Five years on, the sequel to the seminal dude-dancing movie remains a feminist celebration of desire.
You might not expect a movie filled to the brim with diamond-cut abs and highly suggestive dancing to be called progressive—wholesome, even—but Magic Mike XXL is something of a unicorn. It is the rare film that centers on pleasure in a non-judgemental way. While it is light on plot, XXL unabashedly showcases men being emotionally supportive of one another while never punching down.
Director Gregory Jacobs wisely chooses to dispense with much of the first movie’s grimmer tone. Mike Lane (Channing Tatum) has hung up his thong in favor of coveralls, running his own custom furniture business. He is adjusting to life after leaving the world of male entertainment when he decides to join his old crew on a road trip to Myrtle Beach, where they’ll be dancing for massive crowds. It’s a new take on the ‘one last hurrah before we join the real world’ theme that made movies like Dazed and Confused and Ferris Bueller’s Day Off so famous. There’s not much in the story, but that works to the film’s advantage.
Unlike the spate of road trip movies from the 1980s to present, there is no quest for Mike and the boys to get laid, and the hijinks are surprisingly minimal. The most memorable scene of the movie is an extended sequence in which the guys (all on Molly) convince Joe Manganiello’s Richie to make a convenience store clerk smile, leading him to do a sexy/hilarious dance to the tune of ‘I Want It That Way.’ The gag itself works so well because their motives are ultimately pure. They’re not trying to shame or harass the clerk; Richie’s only goal is to bring her pleasure; then he’ll know he’s worthy.
Reid Carolin’s pared-down script is not so much a tight, elaborate narrative but a series of loose conversations and chill group hangs. The crew talks about their hopes, the reality of aging out of the business, and dreams for the future. Mike is supportive of Tito’s (Adam Rodriguez) organic smoothie business, of Ken’s (Matt Bomer) reiki healing, and shows genuine enthusiasm for Zoe’s (Amber Heard) photography. And while there are sparks between Mike and the free-spirited, bisexual Zoe, they maintain a respectful distance until the last ten minutes of the movie.
While Magic Mike XXL might not pass the Bechdel test, it’s unquestionably a feminist film. Jada Pinkett Smith’s Rome runs an establishment that caters almost exclusively to Black women, a haven dedicated solely to female pleasure. It’s beautiful to see women of all ages and sizes allowing themselves to be—in Rome’s words—worshipped and exalted, which Mike and company are only too happy to do.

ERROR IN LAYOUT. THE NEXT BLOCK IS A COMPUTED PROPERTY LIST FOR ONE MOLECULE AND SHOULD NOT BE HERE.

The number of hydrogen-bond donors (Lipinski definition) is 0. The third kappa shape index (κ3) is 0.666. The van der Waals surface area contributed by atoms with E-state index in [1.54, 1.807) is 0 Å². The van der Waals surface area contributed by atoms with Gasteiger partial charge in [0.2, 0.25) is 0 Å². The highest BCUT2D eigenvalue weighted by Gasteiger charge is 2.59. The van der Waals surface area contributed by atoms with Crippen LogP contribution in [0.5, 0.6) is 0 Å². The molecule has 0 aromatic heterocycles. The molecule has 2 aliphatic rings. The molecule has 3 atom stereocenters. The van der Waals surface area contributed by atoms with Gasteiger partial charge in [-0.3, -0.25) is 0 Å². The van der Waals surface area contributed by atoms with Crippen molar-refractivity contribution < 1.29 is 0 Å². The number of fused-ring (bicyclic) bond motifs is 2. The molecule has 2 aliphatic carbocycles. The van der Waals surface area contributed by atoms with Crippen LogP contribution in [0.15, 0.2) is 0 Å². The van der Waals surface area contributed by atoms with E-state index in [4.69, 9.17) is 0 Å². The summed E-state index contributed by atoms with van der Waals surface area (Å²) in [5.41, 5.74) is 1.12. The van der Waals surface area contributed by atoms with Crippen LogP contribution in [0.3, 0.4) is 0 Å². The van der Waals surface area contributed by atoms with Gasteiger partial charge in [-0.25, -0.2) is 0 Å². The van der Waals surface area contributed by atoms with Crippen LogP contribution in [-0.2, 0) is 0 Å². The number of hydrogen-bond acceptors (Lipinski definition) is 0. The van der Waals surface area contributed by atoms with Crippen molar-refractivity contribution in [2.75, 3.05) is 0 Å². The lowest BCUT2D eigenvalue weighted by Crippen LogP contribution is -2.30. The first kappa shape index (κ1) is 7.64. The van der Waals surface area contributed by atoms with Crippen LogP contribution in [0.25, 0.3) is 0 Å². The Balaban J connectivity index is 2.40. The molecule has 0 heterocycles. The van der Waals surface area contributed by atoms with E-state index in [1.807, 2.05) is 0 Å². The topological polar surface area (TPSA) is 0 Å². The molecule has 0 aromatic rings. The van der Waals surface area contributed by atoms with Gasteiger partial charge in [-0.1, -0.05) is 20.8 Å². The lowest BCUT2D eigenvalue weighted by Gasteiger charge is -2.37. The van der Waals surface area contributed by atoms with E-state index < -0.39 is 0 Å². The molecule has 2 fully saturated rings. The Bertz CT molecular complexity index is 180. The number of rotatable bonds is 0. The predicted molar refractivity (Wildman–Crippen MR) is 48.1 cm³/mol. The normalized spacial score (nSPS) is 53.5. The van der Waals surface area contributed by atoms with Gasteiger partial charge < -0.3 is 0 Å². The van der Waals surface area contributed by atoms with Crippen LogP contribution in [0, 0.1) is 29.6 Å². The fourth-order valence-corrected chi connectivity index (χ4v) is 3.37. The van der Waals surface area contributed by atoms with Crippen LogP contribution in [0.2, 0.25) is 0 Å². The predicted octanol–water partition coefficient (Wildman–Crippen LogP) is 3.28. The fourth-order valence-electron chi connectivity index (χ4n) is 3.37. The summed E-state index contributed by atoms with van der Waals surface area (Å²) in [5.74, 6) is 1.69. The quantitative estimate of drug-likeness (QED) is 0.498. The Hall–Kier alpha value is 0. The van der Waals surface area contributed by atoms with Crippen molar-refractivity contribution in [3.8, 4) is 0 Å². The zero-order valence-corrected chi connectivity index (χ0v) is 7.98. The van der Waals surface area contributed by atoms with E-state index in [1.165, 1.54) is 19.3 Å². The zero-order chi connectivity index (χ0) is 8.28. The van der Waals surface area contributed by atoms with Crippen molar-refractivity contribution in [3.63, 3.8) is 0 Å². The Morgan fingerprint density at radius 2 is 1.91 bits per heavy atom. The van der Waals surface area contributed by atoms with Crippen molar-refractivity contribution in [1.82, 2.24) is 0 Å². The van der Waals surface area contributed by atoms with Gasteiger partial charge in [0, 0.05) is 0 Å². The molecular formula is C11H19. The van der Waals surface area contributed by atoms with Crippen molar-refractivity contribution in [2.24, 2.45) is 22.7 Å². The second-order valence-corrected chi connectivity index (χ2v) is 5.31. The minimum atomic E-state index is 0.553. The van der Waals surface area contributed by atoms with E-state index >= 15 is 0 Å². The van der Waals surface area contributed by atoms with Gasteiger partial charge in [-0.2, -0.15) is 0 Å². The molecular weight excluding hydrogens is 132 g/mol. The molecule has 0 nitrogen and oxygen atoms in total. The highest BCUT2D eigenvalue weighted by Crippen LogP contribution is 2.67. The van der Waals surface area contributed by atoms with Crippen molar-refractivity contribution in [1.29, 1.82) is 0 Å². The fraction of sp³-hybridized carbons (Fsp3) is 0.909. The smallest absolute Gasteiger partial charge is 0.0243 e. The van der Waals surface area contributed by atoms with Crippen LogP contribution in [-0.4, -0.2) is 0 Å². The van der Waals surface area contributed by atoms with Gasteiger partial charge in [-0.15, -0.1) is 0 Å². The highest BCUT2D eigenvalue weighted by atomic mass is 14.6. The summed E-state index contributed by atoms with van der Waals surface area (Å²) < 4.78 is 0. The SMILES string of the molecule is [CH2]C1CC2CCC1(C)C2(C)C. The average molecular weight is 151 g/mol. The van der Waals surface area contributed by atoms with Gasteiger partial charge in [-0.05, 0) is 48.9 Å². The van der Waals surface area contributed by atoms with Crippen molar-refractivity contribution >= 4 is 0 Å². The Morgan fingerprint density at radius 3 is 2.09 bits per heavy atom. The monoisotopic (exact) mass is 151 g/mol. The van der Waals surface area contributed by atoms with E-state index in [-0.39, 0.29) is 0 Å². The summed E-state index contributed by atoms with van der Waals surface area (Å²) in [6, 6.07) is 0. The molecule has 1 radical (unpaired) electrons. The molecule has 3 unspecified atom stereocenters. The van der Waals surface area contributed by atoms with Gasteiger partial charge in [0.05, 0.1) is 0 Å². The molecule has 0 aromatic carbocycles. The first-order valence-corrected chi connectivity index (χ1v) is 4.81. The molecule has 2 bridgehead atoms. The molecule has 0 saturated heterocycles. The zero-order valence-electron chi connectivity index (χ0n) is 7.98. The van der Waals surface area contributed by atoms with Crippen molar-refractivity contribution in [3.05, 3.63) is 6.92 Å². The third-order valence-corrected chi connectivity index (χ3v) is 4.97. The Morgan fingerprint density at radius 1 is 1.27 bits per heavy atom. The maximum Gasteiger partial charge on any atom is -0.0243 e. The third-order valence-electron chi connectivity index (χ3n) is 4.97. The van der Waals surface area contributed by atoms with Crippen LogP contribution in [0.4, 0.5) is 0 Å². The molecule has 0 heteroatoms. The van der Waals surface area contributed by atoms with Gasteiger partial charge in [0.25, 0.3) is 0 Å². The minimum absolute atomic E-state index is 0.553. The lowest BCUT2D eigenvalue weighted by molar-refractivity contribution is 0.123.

“There’s always a Queen up here that must be reminded of how beautiful she is,” Rome says to the crowd. It’s a line that should be out of place in a movie about male dancers, and yet it fits the narrative seamlessly. Mike and his cohorts put women and their happiness first; their only goal is to express that adoration through dance.
Richie’s big solo at the competition is not a tired fireman striptease, but a wedding set to Bruno Mars’s ‘Marry You’ (sung by Donald Glover’s Andre), followed by a deliciously raunchy sex-swing honeymoon to the tune of Nine Inch Nails’ ‘Closer.’ Mike’s final routine, a hypnotically elaborate mirror dance, seems custom made to convince Zoe that Mike isn’t embarrassed to be a dancer despite her teasing throughout the movie. Unlike the first Magic Mike, there is no place for shame in this film — not for men who want to bring pleasure to women, and not to the women who demand it.
While the female cast is light, it is powerful. Pinkett Smith’s Rome is so compelling you want to look at her even when she’s flanked by a cadre of oiled hunks. Then there’s Elizabeth Banks’s Paris, whose brief scene with Rome carries so much sizzling chemistry you may feel your toes curling at just a few whispered words.
Unlike the first Magic Mike, there is no place for shame in this film — not for men who want to bring pleasure to women, and not to the women who demand it.
Every woman in this film is a queen, including Andie MacDowell’s delightful turn as a stylish, sexy, southern mom. MacDowell gets revenge on her philandering ex-husband by plundering the wine cellar of their antebellum home and welcoming Richie into her bed, which has been far too empty of late. “I wish we had known you guys back in our day,” she laments, surrounded by her cohorts, giggling ladies-in-waiting in all their Chicos finery. “I’d say it’s still your day, Ma’am,” Richie throws back, giving her a long, assessing look in a way that lets you know he’s speaking from the heart, among other places.
And that’s what makes Magic Mike XXL the feminist barn burner it is. No one is judged for their choices or their desires. No one is hurt. Even relaying the story of his ex-girlfriend rejecting his marriage proposal, Mike tells his friends, “I guess I just wasn’t what she was looking for.” Mike gets sympathy from his bros, but it never turns into dunking on the ex. Magic Mike XXL might be remembered now as a parade of gorgeous men in skimpy costumes pantomiming sex, but it’s my hope that in time audiences will see this movie for what it is: a joyful expression of physical, emotional, and spiritual validation. The thongs are just a bonus.